Lia Morales, a thoughtful sixth grader, smiles generously and stifles a few giggles behind a hand set off by sparkly fingernail polish as she chats with her parents and talks about her love of table tennis. But as she picks up a paddle, that lighthearted girl seems to vanish as she takes an aggressive stance at the table, mouth set in a determined line and eyes wide, focused on one thing only: the ball.

The 12-year-old student at Harlandale Middle School is rising through the ranks of U.S. table tennis, currently ranked 10th in the nation among girls 12 and under.

What began about 20 months ago as casual play at the Mission Branch Library near her home has turned into an all-out dedication to the sport, even though she has to travel to face opponents her own age.

“I’m the only kid in San Antonio that really plays table tennis, so I’m mostly playing against adults,” Lia said, laughing.

When she first started playing, the older men she played against thought she was just a cute kid, but her trajectory since then has been nothing short of explosive.

Her parents said she quickly flew past the expertise of her friends at the library and began regularly beating them. It was then her parents realized they needed to find her a coach.

Enter Vlad Farcas, who says Lia’s progress since he began working with her has been remarkable. As her skill has grown, she has traveled to tournaments in Las Vegas, Ohio, and Florida.

“She improves a lot. She loves it,” he said. “She keeps coming back and wanting to improve more.”

Rapid rise

Farcas said some athletes may take as many as 10 or 15 years to progress from a base rating of 400, meaning they understand the basic rules of the game, to a rating of 1,900, meaning they’ve reached an advanced level of play.

Right now Lia’s rating is hovering around 1,800, Farcas said, after less than two years of playing, and she is so young that there is almost no limit to where she can go from here. Qualifying for the national team and eventually qualifying for the Olympic team are among her goals, which Farcas believes are attainable.

“I like the challenge of it,” Lia said. “I liked how hard it was, because most sports I could pick up pretty fast, but this one took longer.”

Before table tennis, her parents said she tried out baseball, soccer, cheerleading, and dance, but table tennis has sparked an altogether new level of discipline and drive in Lia. At the same time, her parents describe her as a serious student who puts academics before sports.

“She’s had all A’s. She’s never had a B in her life, and she takes pride in that,” said Frank Morales of Lia, who has three adult siblings.

Muscle memory

Farcas said the challenge of table tennis is what he believes attracts many players to the sport.

“It’s so hard because the ball is so small and has so much spin, so fast, it requires good reflexes,” Farcas said. “There’s just a lot of ups and downs, and I think it’s just so unpredictable that’s why people like it, because it’s a challenge.”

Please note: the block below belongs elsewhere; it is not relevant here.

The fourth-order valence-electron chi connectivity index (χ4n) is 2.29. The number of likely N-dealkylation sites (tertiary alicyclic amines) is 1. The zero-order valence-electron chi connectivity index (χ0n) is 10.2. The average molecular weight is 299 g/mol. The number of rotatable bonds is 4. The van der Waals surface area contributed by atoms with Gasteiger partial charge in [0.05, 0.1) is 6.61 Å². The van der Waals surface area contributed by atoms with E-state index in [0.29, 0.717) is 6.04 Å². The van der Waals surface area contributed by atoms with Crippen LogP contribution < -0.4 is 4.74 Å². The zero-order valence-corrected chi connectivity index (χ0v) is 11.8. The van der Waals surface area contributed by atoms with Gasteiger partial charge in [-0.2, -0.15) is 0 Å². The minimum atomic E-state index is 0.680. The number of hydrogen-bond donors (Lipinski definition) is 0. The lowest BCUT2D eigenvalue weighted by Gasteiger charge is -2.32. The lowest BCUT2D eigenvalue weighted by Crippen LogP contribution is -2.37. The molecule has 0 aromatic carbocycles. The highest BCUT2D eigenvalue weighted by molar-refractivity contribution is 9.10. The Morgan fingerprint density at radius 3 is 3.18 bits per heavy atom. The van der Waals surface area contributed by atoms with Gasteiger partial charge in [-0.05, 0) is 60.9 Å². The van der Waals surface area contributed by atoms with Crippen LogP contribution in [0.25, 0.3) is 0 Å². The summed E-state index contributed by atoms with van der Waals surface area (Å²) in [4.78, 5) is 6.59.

He said he admires Lia’s patience and tenacity at such a young age.

“It requires a lot of commitment,” Farcas said. “Table tennis is not like any other sport. You cannot just be gifted. You can be sort of gifted, but it’s a lot of muscle memory, it’s a lot of repetition, it requires a lot of time.”

Lia Morales plays table tennis competitively and ranks 10 in the nation after picking up a paddle only two years ago.
Lia Morales plays table tennis competitively and ranks 10th in the nation in her age group after picking up a paddle only two years ago. Credit: Bria Woods / San Antonio Report

Her parents said her commitment to the sport has become so all-consuming that they have had to pull back and set limits.

On Mondays through Thursdays, Frank Morales leaves work, picks Lia up from school, and drives to their Southside home to prepare a hasty dinner and change. Then he picks his wife up from work downtown, and they head to the San Antonio Table Tennis Club on the Northeast Side, where Lia will practice for three hours. She was begging to go on the weekends for a while, too.

“We finally said, ‘We can’t go to the club on Saturdays and Sundays,’” her father said. “That has to be family time.”

A 12th birthday party

Lia turned 12 this week and wanted her birthday party to be at the club, where the members have become some of their daughter’s closest friends.

“She’s made so many friends, although she’s the smallest and the youngest,” Frank Morales said. “But everyone treats her like a baby sister, like a niece.”

Farcas, who is president of the table tennis club, hopes the attention Lia brings to the sport will encourage more community involvement and interest in table tennis. He came to San Antonio from Romania three years ago and is only 21 years old, but he has already helped to move the club into a new, bigger location and overseen an increase in membership from about 50 monthly members to around 130.

The camaraderie of the table tennis club is one of the things that Morales believes ultimately keeps his daughter and so many other players coming back day after day.

“The environment, the table tennis community, is another reason she loves it,” he said. “It’s like our other family here, it really is. We truly love a lot of the guys that are here. It’s like we’re seeing our family when we come here.”

Jennifer Norris

Jennifer Norris has been working in journalism since 2005. She's a native Texan, but a new San Antonian who is excited to get to know the city.